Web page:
Moving from darkness to light

Published 5:05 pm Monday, December 16, 2019

“Greed, for lack of a better word, is good. Greed, in all of its forms; greed for life, for money, for love, for knowledge has marked the upward surge of mankind.” Quote from Gordon Gekko in the 1987 movie Wall Street.

Had Gordon Gekko used the word “ambition” instead of “greed,” he would have been correct.

Like Gekko, Ebenezer Scrooge, the main character in the book “A Christmas Carol,” allowed his healthy ambition to change into the unbridled seeking of wealth. He became a slave. Money became his master. (I have slightly strayed from the text of the book).

Midnight – London – Dec. 24 

Scrooge is a lonely, bitter and angry man who spends all day in his counting house looking after his money. He buries the deep pain of his loss of a woman years ago and replaces it with seeking more wealth and taking from others. However, he is very impoverished. He is lacking love, giving, warmth and the spirit of Christmas. 

Yet, there is still good in him. It will take a small boy to guide him back toward the man he once was.

Scrooge is sound asleep in his home. Suddenly, he is awakened by the ghost of his former business partner, Jacob Marley, who wanders the Earth entwined by heavy chains and money boxes forged during a lifetime of greed and selfishness. Marley tells Scrooge that he has a chance to avoid the same fate if he listens to the three ghosts who will visit him that night.

Scrooge just scowls at the ghost and dismisses him.


The first ghost shows Scrooge a scene with a happy young man holding hands with a beautiful lady. When Scrooge notices who the people are, he becomes enraged. 

Ebenezer Scrooge was once an ambitious, loving, and talented young man. He believed in goodness. He deeply cared for a lady named Belle, who should have been his future bride. But, he could not control his own ambition. 

As he gained more wealth, he slowly became hardened and evil. Belle sadly said that she has been replaced by a new idol, “a golden one.”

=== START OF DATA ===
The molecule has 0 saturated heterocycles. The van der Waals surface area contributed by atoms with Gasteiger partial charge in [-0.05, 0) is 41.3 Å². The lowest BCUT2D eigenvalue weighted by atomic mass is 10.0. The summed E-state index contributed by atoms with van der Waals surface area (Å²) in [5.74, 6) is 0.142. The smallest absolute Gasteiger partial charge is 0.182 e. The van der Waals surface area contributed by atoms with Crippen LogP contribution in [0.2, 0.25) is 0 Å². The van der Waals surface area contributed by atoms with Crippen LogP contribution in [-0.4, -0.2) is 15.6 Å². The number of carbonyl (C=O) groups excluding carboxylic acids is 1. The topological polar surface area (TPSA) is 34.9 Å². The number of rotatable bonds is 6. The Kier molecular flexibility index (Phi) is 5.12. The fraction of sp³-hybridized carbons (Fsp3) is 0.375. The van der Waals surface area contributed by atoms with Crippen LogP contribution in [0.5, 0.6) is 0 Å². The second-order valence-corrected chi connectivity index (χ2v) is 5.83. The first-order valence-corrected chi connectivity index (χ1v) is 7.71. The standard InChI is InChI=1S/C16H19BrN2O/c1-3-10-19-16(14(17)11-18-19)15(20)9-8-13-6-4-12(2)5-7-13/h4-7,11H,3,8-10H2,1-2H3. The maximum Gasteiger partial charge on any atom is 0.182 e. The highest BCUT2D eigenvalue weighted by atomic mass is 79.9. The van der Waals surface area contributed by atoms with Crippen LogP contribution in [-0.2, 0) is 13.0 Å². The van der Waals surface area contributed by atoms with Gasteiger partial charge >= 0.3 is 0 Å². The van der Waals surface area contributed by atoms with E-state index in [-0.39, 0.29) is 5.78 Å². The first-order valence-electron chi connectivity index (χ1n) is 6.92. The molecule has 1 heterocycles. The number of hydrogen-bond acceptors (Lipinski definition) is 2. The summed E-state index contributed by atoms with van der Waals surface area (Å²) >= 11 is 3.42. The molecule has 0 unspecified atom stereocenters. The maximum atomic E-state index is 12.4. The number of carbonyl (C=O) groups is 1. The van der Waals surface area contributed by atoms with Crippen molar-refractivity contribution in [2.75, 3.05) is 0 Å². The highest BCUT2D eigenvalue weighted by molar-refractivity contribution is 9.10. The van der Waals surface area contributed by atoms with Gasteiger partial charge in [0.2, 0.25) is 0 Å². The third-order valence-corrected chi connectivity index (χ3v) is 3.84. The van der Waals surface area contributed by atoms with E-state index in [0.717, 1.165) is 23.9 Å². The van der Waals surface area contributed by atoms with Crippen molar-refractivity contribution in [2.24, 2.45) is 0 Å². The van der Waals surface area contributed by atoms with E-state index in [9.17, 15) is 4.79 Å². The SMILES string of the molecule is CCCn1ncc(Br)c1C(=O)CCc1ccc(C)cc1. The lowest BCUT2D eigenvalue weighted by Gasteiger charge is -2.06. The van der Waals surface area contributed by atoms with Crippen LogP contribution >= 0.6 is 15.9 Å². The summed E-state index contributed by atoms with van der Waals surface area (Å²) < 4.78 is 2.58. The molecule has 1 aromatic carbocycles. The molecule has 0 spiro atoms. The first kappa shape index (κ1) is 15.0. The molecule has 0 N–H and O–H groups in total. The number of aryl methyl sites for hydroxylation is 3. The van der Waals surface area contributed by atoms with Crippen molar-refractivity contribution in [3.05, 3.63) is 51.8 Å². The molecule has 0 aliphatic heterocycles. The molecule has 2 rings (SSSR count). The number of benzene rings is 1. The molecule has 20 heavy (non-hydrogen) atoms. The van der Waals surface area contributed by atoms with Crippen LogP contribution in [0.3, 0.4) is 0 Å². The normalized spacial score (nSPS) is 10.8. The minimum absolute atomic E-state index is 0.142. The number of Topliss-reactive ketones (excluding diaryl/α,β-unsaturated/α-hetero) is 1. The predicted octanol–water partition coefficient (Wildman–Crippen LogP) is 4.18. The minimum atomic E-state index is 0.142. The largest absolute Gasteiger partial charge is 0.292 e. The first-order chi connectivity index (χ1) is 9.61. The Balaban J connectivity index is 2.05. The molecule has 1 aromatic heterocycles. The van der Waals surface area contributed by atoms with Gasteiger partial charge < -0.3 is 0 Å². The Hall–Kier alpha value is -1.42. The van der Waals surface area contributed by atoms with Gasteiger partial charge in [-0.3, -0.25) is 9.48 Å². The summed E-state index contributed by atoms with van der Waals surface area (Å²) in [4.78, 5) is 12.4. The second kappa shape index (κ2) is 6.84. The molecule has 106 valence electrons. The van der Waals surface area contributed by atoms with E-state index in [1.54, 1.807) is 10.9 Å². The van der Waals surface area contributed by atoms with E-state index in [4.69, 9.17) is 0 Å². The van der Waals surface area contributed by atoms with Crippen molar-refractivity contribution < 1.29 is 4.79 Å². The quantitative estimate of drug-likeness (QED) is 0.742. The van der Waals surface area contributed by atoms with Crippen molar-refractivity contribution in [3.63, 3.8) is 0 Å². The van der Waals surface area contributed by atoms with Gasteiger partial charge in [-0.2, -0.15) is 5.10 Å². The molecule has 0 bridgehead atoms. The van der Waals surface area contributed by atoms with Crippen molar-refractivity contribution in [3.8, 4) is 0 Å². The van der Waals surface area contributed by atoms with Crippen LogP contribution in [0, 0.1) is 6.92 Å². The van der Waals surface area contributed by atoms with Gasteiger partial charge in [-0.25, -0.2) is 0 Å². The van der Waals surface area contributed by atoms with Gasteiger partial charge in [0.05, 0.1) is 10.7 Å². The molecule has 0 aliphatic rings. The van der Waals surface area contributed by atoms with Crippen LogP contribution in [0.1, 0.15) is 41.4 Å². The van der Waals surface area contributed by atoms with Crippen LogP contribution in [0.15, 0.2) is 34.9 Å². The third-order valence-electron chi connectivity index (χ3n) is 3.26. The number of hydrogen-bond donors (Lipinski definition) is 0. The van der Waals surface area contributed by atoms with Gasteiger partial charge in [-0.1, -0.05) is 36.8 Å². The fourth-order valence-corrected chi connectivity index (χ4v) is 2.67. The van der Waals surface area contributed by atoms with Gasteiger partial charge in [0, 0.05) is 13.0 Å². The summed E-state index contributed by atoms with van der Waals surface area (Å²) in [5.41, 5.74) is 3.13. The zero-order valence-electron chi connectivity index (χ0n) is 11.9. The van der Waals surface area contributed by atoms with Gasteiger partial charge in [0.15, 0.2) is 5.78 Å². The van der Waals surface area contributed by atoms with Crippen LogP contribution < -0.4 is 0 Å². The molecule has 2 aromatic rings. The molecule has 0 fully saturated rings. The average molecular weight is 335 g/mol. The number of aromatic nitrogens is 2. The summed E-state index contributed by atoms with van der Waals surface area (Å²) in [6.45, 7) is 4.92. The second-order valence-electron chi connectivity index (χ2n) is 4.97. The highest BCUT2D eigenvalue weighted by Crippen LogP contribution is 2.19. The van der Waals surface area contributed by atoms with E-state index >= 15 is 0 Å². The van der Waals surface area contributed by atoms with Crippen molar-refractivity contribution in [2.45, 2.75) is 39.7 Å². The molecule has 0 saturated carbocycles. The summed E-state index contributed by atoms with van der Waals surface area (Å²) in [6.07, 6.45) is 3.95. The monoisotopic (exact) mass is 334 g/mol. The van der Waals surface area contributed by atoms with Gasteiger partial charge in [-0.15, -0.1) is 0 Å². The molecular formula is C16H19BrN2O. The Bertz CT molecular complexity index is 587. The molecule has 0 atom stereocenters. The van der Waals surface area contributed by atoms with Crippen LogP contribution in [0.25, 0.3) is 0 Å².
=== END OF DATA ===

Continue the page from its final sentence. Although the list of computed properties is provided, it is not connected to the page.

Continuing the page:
Scrooge’s heart had already been corrupted by greed and a false sense of control. Thus, he lost the love of his life. His choice began to define him, and sent him spiraling toward the darkness. 

He became a shell of his former self.


Scrooge is still upset when the second ghost arrives. The ghost shows him Bob Cratchit, his underpaid clerk, and Cratchit’s family laughing and celebrating. These generous people are financially downtrodden, but succeed in being grateful and happy despite their circumstances.

The ghost also introduces Scrooge to Cratchit’s youngest son, Tiny Tim, a happy boy who is seriously ill. The ghost informs Scrooge that Tiny Tim will die unless the course of events changes because his father cannot afford to take him to the doctor.

The sight of Tiny Tim removes the anger and bitterness from Ebenezer Scrooge. For the first time in years, he feels small amounts of compassion and the desire to help others. 


This shadowy figure shows Scrooge a Christmas Day in the future. He reveals a scene involving the death of a disliked man whose funeral is attended by a handful of local businessmen only on condition that lunch is provided. Scrooge asks the ghost to identify this apparently despised man who died. He is shocked when the ghost points to a neglected grave, with a tombstone bearing the name Ebenezer Scrooge. 

When Scrooge asks to see tenderness connected with any death, the ghost shows him Bob Cratchit and his family mourning the death of Tiny Tim. 

Scrooge is overcome with grief and sorrow as he falls back to sleep.

Scrooge awakens on Christmas morning a different man. He makes a large donation to the charity he rejected the day before, anonymously sends a large turkey to the Cratchit home for Christmas dinner and spends the afternoon with family. 

The following day, he gives Cratchit an increase in pay and begins to become a father figure to Tiny Tim. From then on, Scrooge treats everyone with kindness, generosity and compassion, embodying the spirit of Christmas.

But the virtue of this story that really ensures Scrooge’s transformation is forgiveness. It is this key of Christianity that saves him when the people who he has always mistreated welcome him into their homes when he undergoes his massive change. He also forgives himself.

His personal growth coupled with overcoming intense heartbreak brings him out of darkness and into the light. 

From that Christmas forward, when Ebenezer Scrooge looks into the mirror, he stills sees the reflection of an old man. 

Yet, he knows that the old man has just aged over the years. Within him exists that young man who valued goodness, love, and generosity.